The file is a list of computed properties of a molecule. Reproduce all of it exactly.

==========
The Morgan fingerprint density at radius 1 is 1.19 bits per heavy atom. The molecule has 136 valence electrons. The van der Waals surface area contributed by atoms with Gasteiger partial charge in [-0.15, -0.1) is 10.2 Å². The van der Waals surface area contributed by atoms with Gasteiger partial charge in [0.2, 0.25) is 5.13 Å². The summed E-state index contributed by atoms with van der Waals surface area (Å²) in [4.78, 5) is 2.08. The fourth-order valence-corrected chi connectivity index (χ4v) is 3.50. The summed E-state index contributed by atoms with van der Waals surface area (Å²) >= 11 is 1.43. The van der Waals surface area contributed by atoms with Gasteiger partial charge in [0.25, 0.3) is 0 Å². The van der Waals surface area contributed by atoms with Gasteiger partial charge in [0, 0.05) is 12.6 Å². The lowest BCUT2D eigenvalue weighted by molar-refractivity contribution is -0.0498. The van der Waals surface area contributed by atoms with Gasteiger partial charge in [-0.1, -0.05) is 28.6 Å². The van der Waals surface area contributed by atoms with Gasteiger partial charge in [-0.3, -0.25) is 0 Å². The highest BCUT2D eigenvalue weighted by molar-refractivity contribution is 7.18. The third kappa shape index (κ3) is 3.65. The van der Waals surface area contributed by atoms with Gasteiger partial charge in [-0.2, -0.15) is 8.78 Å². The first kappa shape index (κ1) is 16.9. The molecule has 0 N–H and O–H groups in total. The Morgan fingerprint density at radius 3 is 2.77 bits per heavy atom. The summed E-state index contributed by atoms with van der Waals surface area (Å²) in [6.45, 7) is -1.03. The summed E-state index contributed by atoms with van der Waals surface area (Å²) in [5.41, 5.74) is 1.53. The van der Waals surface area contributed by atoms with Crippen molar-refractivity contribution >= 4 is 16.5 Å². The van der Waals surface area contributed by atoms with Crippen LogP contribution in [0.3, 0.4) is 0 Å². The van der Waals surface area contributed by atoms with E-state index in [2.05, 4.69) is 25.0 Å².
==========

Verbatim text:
The Morgan fingerprint density at radius 1 is 1.19 bits per heavy atom. The molecule has 136 valence electrons. The van der Waals surface area contributed by atoms with Gasteiger partial charge in [-0.15, -0.1) is 10.2 Å². The van der Waals surface area contributed by atoms with Gasteiger partial charge in [0.2, 0.25) is 5.13 Å². The summed E-state index contributed by atoms with van der Waals surface area (Å²) in [4.78, 5) is 2.08. The fourth-order valence-corrected chi connectivity index (χ4v) is 3.50. The summed E-state index contributed by atoms with van der Waals surface area (Å²) >= 11 is 1.43. The van der Waals surface area contributed by atoms with Gasteiger partial charge in [0.25, 0.3) is 0 Å². The van der Waals surface area contributed by atoms with Gasteiger partial charge in [0, 0.05) is 12.6 Å². The lowest BCUT2D eigenvalue weighted by molar-refractivity contribution is -0.0498. The van der Waals surface area contributed by atoms with Gasteiger partial charge in [-0.1, -0.05) is 28.6 Å². The van der Waals surface area contributed by atoms with Gasteiger partial charge in [-0.3, -0.25) is 0 Å². The highest BCUT2D eigenvalue weighted by molar-refractivity contribution is 7.18. The third kappa shape index (κ3) is 3.65. The van der Waals surface area contributed by atoms with Gasteiger partial charge in [-0.2, -0.15) is 8.78 Å². The first kappa shape index (κ1) is 16.9. The molecule has 0 N–H and O–H groups in total. The Morgan fingerprint density at radius 3 is 2.77 bits per heavy atom. The summed E-state index contributed by atoms with van der Waals surface area (Å²) in [6.45, 7) is -1.03. The summed E-state index contributed by atoms with van der Waals surface area (Å²) in [5.41, 5.74) is 1.53. The van der Waals surface area contributed by atoms with Crippen molar-refractivity contribution >= 4 is 16.5 Å². The van der Waals surface area contributed by atoms with Crippen LogP contribution in [0.3, 0.4) is 0 Å². The van der Waals surface area contributed by atoms with E-state index in [2.05, 4.69) is 25.0 Å².